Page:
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" Talk often, but never long ; in that case, if you do not please, at least you are sure not to tire your hearers. Pay your own reckoning, but do not treat the whole company ; this being one of the very few cases in which people do not care to be treated,... "
Letters on Clerical Manners and Habits: Addressed to a Student in the ... - Page 74
by Samuel Miller - 1852 - 376 pages
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Elements of a Polite Education: Carefully Selected from the Letters of the ...

Philip Dormer Stanhope Earl of Chesterfield - Books and reading - 1801 - 444 pages
...do not treat the •whole company ; this being one of the very few cafes in which people do not care to be treated, every one being fully convinced that he has wherewithal to payTelljiories very feldom, and abfolutely never but where they are very apt, and very fhort. Omit...
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Letters on Clerical Manners and Habits: Addressed to a Student in the ...

Samuel Miller - Clergy - 1827 - 476 pages
...treat the whole company. This being one of the few cases in which people do not wish to be treated j every one being fully convinced that he has wherewithal to pay his own bill." This fault is particul-irly noticed and reproved in Scripture. .& -foolis voice, says the wise man, is known by the...
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Letters Written by the Earl of Chesterfield to His Son, Volume 1

Philip Dormer Stanhope Earl of Chesterfield - Conduct of life - 1827
...but do not treat the whole company ; this being one of the very few cases in which people do not care to be treated, every one being fully convinced that he has wherewithal to pay. Tell stories very seldom, and absolutely never but where they are very apt, and very short. Omit every...
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The Edinburgh Review: Or Critical Journal, Volume 82

1845
...but do not treat tbe whole company I this being one of the very few cases in which people do not care to be treated, every one being fully convinced that he has wherewithal to pay. ' Tell stories very seldom, anil absolutely never but where they are very apt, and very short. Omit...
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A selection from lord Chesterfield's letters to his son, on education ...

Philip Dormer Stanhope Earl of Chesterfield - 1846
...do not treat g the whole company; this being one of the very few cases in which people do not carp to be treated, every one being fully convinced that he has wherewithal to pay.* Tell stories 1 very seldom, and absolutely never but where they are very apt, and very short. Omit...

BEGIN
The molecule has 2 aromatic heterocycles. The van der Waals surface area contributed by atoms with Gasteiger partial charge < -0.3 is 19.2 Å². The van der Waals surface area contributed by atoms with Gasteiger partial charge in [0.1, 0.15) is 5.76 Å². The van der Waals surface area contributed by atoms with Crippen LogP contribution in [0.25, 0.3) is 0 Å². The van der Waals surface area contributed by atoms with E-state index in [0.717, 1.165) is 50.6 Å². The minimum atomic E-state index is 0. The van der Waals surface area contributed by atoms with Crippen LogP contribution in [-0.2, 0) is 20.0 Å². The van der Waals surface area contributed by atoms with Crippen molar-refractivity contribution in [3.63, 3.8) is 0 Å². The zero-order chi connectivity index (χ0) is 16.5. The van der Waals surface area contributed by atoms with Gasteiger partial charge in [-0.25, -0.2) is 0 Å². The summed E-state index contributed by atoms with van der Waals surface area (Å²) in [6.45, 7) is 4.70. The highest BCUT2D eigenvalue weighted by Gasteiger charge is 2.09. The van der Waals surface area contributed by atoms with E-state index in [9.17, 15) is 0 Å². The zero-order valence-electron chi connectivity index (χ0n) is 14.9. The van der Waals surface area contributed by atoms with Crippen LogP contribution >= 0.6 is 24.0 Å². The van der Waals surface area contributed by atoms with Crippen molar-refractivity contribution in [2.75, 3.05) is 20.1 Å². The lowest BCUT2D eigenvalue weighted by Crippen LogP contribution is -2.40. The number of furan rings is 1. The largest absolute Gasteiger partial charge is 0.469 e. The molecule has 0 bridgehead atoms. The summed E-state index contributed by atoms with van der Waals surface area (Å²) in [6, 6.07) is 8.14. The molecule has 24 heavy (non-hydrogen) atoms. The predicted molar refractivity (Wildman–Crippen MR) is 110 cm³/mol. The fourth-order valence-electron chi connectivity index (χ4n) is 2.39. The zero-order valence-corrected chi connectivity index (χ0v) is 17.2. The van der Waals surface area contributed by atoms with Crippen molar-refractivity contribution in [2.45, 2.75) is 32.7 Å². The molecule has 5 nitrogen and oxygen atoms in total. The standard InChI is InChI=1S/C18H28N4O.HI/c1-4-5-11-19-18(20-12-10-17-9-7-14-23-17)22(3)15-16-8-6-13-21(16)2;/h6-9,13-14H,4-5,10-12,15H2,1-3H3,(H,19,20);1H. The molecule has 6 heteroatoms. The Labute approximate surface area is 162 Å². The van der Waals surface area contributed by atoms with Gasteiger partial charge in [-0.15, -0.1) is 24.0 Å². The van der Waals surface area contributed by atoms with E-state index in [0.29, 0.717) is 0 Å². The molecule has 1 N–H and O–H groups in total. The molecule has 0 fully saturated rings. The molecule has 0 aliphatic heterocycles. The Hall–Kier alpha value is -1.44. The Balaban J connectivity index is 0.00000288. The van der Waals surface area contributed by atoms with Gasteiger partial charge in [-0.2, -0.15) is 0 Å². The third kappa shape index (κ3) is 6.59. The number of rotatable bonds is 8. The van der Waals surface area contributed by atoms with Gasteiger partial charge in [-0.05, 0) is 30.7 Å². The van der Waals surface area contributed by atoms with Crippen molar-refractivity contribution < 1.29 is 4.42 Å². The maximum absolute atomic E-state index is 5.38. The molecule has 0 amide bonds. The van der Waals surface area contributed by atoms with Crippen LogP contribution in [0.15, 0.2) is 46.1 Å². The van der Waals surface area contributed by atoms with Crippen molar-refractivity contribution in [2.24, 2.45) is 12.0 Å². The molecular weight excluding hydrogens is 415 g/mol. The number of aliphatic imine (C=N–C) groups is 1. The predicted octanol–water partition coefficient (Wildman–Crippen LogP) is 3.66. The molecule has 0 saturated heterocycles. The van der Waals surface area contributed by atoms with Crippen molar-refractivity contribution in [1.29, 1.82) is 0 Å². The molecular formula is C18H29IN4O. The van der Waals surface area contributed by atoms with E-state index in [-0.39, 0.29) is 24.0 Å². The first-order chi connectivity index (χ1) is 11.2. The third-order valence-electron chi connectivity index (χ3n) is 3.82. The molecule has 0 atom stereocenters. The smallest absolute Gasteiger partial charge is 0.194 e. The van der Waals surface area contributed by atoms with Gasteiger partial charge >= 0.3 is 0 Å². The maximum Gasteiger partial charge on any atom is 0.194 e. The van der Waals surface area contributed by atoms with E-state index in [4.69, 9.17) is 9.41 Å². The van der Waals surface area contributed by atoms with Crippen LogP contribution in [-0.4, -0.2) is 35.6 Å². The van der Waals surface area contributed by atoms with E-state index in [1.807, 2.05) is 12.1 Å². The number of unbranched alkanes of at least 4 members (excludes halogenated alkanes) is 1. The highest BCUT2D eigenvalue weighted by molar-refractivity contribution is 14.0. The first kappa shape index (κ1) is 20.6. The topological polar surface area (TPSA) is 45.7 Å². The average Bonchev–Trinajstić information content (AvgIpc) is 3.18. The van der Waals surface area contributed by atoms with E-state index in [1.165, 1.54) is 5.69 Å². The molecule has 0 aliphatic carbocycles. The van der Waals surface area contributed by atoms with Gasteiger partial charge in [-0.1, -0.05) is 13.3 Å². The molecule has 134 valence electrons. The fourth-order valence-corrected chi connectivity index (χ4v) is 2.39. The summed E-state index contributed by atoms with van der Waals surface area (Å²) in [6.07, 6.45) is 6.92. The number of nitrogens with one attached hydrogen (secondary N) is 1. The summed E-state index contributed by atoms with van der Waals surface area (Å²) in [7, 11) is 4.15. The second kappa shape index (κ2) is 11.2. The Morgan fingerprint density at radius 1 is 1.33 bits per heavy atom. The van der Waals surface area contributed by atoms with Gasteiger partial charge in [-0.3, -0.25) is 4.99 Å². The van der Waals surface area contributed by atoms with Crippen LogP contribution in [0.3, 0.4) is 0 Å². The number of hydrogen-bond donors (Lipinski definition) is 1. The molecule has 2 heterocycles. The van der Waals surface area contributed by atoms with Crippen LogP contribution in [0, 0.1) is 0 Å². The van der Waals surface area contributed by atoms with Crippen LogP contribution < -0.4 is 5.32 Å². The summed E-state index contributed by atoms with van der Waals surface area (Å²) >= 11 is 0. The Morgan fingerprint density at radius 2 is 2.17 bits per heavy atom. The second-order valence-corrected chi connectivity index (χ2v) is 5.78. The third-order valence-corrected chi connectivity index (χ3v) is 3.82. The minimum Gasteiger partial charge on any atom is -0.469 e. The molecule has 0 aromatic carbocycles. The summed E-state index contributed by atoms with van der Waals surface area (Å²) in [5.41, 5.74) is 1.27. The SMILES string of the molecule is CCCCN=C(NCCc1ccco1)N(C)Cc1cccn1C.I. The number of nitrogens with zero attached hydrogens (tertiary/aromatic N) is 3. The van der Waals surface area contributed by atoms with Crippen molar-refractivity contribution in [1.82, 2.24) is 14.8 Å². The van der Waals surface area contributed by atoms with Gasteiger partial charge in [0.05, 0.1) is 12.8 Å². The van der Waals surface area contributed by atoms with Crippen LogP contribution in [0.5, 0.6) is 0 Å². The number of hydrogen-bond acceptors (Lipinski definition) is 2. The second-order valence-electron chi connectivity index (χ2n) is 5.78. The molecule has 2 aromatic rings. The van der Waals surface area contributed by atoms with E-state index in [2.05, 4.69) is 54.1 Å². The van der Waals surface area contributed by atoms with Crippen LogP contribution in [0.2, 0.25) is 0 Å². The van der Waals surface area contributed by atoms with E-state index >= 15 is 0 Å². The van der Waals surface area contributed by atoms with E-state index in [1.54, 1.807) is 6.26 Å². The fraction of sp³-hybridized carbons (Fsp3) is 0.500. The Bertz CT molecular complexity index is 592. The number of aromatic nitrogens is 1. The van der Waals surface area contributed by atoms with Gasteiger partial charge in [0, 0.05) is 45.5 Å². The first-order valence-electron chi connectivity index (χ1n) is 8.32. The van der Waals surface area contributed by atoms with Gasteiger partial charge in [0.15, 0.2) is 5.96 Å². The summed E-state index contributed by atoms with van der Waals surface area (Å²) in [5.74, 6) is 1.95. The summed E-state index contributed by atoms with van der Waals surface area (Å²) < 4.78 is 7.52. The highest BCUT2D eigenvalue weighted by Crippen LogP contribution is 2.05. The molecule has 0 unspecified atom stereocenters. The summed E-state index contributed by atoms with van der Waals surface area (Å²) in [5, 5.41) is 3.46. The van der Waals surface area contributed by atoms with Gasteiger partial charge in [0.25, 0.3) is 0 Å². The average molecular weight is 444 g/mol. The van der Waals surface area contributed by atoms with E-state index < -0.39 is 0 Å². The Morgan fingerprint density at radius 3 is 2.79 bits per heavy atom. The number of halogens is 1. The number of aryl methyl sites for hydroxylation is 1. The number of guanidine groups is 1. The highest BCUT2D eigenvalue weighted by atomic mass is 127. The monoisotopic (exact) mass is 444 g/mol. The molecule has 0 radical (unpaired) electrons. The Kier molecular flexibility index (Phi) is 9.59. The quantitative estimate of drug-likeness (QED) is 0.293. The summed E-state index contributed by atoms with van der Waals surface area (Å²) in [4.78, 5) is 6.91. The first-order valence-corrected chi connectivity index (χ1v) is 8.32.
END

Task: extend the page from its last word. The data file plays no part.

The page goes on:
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Letters on education

Philip Dormer Stanhope Earl of Chesterfield - Conduct of life - 1847
...but do not treat the whole company ; this being one of the very few cases in which people do not care to be treated, every one being fully convinced that he has wherewithal to pay. Tell stories very seldom, and absolutely never but where they are very apt, and very short. Omit every...
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LETTERS ON CLERICAL MANNERS AND HABITS: ADDRESSED TO A STUDENT IN THE ...

SAMUEL MILLER - 1852
...able. They pass through life not only without usefulness, but are considered as a nuisance wherevei they appear. As I propose to make Religious Conversation..."there wanteth not sin; but he that refraineth his lips is wise." And again, " He that hath knowledge, spareth his words." Eccles. iii. 3. Prov. x. 19. Prov....
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Works, Including His Letters to His Son, &c: To which is Prefixed an ...

Philip Dormer Stanhope Earl of Chesterfield - 1853 - 647 pages
...but do not treat the whole company: this being one of the very few cases in which people do not care to be treated, every one being fully convinced that he has wherewithal to pay. Tell stories very seldom, and absolutely never but where they are very apt and very short. Omit every...
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Wit and Wisdom of the Rev. Sydney Smith

Sydney Smith - Authors, English - 1856 - 458 pages
...but do not treat the whole company ; This being one of the very few cases in which people do not care to be treated, every one being fully convinced that he has wherewithal to pay." His favourite maxim (copied from Swift) was " Take as many half-minutes as you can get. but never talk...
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Biographical and Critical Essays: Reprinted from Reviews, with ..., Volume 1

Abraham Hayward - Great Britain - 1859 - 894 pages
...but do not treat the whole company ; this being one of the very few cases in which people do not care to be treated, every one being fully convinced that he has wherewithal to pay." His favourite maxim (copied from Swift) was " take as many half-minutes as you can get, but never talk...
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